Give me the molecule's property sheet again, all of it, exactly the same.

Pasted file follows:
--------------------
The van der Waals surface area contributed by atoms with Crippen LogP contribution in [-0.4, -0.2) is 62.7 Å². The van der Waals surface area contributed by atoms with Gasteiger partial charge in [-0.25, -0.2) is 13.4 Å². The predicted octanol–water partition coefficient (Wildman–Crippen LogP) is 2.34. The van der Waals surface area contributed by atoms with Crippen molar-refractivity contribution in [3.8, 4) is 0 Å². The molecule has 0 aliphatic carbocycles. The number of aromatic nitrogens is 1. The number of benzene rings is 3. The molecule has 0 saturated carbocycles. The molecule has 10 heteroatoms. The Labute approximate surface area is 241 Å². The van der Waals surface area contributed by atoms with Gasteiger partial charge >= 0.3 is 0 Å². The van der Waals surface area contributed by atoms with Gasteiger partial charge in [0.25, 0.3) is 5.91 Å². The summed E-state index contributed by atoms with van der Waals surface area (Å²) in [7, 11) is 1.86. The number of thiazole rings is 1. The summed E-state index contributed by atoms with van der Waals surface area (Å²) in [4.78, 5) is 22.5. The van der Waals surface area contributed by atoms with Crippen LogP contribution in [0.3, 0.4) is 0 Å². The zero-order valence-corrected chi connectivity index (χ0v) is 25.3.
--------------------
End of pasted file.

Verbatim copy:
The van der Waals surface area contributed by atoms with Crippen LogP contribution in [-0.4, -0.2) is 62.7 Å². The van der Waals surface area contributed by atoms with Gasteiger partial charge in [-0.25, -0.2) is 13.4 Å². The predicted octanol–water partition coefficient (Wildman–Crippen LogP) is 2.34. The van der Waals surface area contributed by atoms with Crippen molar-refractivity contribution in [3.8, 4) is 0 Å². The molecule has 0 aliphatic carbocycles. The number of aromatic nitrogens is 1. The number of benzene rings is 3. The molecule has 0 saturated carbocycles. The molecule has 10 heteroatoms. The Labute approximate surface area is 241 Å². The van der Waals surface area contributed by atoms with Gasteiger partial charge >= 0.3 is 0 Å². The van der Waals surface area contributed by atoms with Gasteiger partial charge in [0.25, 0.3) is 5.91 Å². The summed E-state index contributed by atoms with van der Waals surface area (Å²) in [7, 11) is 1.86. The number of thiazole rings is 1. The summed E-state index contributed by atoms with van der Waals surface area (Å²) in [4.78, 5) is 22.5. The van der Waals surface area contributed by atoms with Crippen LogP contribution in [0.3, 0.4) is 0 Å². The zero-order valence-corrected chi connectivity index (χ0v) is 25.3.